Britain's first Muslim minister has attacked the growing culture of hostility against Muslims in the United Kingdom, saying that many feel targeted like "the Jews of Europe".
Shahid Malik, who was appointed as a minister in the Department for International Development (Dfid) by Gordon Brown last summer, said it has become legitimate to target Muslims in the media and society at large in a way that would be unacceptable for any other minority.
Mr Malik made clear that he was not equating the situation with the Holocaust but warned that many British Muslims now felt like "aliens in their own country". He said he himself had been the target of a string of racist incidents, including the firebombing of his family car and an attempt to run him down at a petrol station.
"I think most people would agree that if you ask Muslims today what do they feel like, they feel like the Jews of Europe," he said. "I don't mean to equate that with the Holocaust but in the way that it was legitimate almost – and still is in some parts – to target Jews, many Muslims would say that we feel the exact same way.
"Somehow there's a message out there that it's OK to target people as long as it's Muslims. And you don't have to worry about the facts, and people will turn a blind eye."
The claims are made in an interview to be broadcast on Monday in a Channel 4 Dispatches programme to coincide with the third anniversary of the London bombings of 7 July.
A poll to accompany the documentary highlights the growing polarisation of opinion among Britain's 1.6 million Muslims, who say they have suffered a marked increase in hostility since the London bombings.
The ICM survey found that 51 per cent of Britons blame Islam to some degree for the 2005 attacks while more than a quarter of Muslims now believe Islamic values are not compatible with British values. While 90 per cent of Muslims said they felt attached to Britain, eight out of 10 said they felt there was more religious prejudice against their faith since the July bombings.
The Dispatches film, "It Shouldn't Happen to a Muslim", presented by the writer and broadcaster Peter Oborne, examines claims that negative attitudes to Muslims have become legitimised by think-tanks and newspaper commentators, who use language that is now being parroted by the far right.
Mr Malik, who narrowly escaped serious injury when a car was driven at him at a petrol station in his home town of Burnley in 2002, said he regularly receives anti-Muslim hate mail at his constituency office in Dewsbury, West Yorkshire, which has the highest BNP vote in the country and was home to Mohammad Sidique Khan, the leader of the suicide attackers who killed 52 people in London in 2005.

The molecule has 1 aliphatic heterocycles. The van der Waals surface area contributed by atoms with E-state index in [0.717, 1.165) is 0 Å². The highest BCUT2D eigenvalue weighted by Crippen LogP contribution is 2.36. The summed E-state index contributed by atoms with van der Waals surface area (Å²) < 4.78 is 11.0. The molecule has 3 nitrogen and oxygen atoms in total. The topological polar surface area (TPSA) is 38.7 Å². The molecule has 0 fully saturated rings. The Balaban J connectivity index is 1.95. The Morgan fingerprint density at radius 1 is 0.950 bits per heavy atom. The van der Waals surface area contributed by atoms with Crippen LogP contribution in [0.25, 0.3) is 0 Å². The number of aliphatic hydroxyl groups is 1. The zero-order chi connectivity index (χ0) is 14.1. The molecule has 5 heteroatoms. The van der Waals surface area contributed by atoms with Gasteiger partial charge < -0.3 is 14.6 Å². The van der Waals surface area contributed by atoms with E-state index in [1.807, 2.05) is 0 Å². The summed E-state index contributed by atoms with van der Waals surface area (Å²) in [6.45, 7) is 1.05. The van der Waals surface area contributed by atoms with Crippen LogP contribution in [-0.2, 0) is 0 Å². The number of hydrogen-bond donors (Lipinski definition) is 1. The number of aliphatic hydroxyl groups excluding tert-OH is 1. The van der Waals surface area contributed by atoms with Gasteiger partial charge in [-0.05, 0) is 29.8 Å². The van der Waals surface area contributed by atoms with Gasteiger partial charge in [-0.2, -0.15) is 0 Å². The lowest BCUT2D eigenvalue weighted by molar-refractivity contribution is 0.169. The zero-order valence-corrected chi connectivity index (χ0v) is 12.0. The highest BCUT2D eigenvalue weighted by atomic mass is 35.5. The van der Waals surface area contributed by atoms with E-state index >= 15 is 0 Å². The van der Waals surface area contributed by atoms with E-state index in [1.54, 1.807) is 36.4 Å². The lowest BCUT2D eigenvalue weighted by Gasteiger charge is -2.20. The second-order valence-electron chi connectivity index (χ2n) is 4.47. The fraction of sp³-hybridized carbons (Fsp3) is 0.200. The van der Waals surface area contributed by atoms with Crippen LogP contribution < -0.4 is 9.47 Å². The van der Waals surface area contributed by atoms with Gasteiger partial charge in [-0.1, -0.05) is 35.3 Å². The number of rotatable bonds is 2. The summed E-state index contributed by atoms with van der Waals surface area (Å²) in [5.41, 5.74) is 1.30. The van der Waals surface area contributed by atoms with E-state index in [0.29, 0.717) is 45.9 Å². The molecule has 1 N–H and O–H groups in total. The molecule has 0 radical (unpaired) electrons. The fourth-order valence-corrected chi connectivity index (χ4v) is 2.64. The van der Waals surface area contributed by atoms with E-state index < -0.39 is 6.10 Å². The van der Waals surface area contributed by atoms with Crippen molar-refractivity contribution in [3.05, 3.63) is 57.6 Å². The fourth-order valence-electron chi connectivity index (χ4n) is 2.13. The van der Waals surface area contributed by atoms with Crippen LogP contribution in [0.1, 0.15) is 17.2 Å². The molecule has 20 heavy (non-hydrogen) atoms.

The MP said the negative portrayal of Muslims in the media, including a story run by several national newspapers in December last year wrongly stating that staff in the Dewsbury and District Hospital had been ordered to turn the beds of Muslim patients towards Mecca five times a day, was a key example of how his co-religionists were being alienated from the mainstream.
He said: "It's almost as if you don't have to check your facts when it comes to certain people, and you can just run with those stories. It makes Muslims feel like aliens in their own country. At a time when we want to engage with Muslims, actually the opposite happens."
The Dispatches programme also speaks to Andy Hayman, the former Metropolitan Police Assistant Commissioner who was Britain's most senior anti-terrorism officer until he resigned last December. Mr Hayman, who was criticised for failing to tell senior Scotland Yard officers that an innocent man, Jean Charles de Menezes, had been shot dead after being mistaken for a suicide bomber, is asked why he thinks it is important to engage with Muslims expressing extreme views.
Mr Hayman said: "Because we're tackling head on the people that we feel are at the heartbeat of this whole complex agenda. Not to have a dialogue with them would seem that we are apprehensive, we're scared, we're frightened... So even if it's appeasement in some quarters, that is still a conversation that is not being had and needs to be had."
Mr Malik's comments were backed by Simon Woolley, a member of the Government's task force on race equality, and co-founder of Operation Black Vote. He said: "On an almost daily basis, there is rampant Islamophobia in this country, the effect of which is not for our Muslim community to get closer to a sense of Britishness but to feel further away from a feeling of belonging in British society."
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